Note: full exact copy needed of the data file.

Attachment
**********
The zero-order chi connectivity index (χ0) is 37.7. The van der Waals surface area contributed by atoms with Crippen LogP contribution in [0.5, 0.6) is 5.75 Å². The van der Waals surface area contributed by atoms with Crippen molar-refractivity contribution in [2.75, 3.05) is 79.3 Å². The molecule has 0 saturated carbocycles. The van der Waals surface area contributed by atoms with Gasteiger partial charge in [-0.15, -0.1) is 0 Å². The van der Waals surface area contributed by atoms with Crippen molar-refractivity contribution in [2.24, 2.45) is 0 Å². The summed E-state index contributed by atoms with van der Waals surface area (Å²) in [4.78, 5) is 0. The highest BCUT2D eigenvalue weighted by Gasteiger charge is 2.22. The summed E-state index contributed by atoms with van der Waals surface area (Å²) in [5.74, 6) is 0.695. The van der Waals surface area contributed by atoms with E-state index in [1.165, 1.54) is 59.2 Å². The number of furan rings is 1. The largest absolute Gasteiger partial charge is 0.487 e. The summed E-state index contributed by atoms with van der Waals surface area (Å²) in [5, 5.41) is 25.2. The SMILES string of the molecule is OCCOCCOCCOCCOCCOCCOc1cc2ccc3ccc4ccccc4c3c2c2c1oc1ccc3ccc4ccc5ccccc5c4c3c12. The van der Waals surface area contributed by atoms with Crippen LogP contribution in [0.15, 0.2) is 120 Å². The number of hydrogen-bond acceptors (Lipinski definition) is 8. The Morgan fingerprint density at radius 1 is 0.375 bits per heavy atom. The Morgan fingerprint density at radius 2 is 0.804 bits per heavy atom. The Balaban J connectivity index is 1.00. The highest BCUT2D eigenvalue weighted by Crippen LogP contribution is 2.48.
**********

The zero-order chi connectivity index (χ0) is 37.7. The van der Waals surface area contributed by atoms with Crippen LogP contribution in [0.5, 0.6) is 5.75 Å². The van der Waals surface area contributed by atoms with Crippen molar-refractivity contribution in [2.75, 3.05) is 79.3 Å². The molecule has 0 saturated carbocycles. The van der Waals surface area contributed by atoms with Gasteiger partial charge in [-0.15, -0.1) is 0 Å². The van der Waals surface area contributed by atoms with Crippen molar-refractivity contribution in [2.24, 2.45) is 0 Å². The summed E-state index contributed by atoms with van der Waals surface area (Å²) in [4.78, 5) is 0. The highest BCUT2D eigenvalue weighted by Gasteiger charge is 2.22. The summed E-state index contributed by atoms with van der Waals surface area (Å²) in [5.74, 6) is 0.695. The van der Waals surface area contributed by atoms with E-state index in [1.165, 1.54) is 59.2 Å². The number of furan rings is 1. The largest absolute Gasteiger partial charge is 0.487 e. The summed E-state index contributed by atoms with van der Waals surface area (Å²) in [5, 5.41) is 25.2. The SMILES string of the molecule is OCCOCCOCCOCCOCCOCCOc1cc2ccc3ccc4ccccc4c3c2c2c1oc1ccc3ccc4ccc5ccccc5c4c3c12. The van der Waals surface area contributed by atoms with Crippen LogP contribution in [0.15, 0.2) is 120 Å². The number of hydrogen-bond acceptors (Lipinski definition) is 8. The Morgan fingerprint density at radius 1 is 0.375 bits per heavy atom. The Morgan fingerprint density at radius 2 is 0.804 bits per heavy atom. The Balaban J connectivity index is 1.00. The highest BCUT2D eigenvalue weighted by Crippen LogP contribution is 2.48.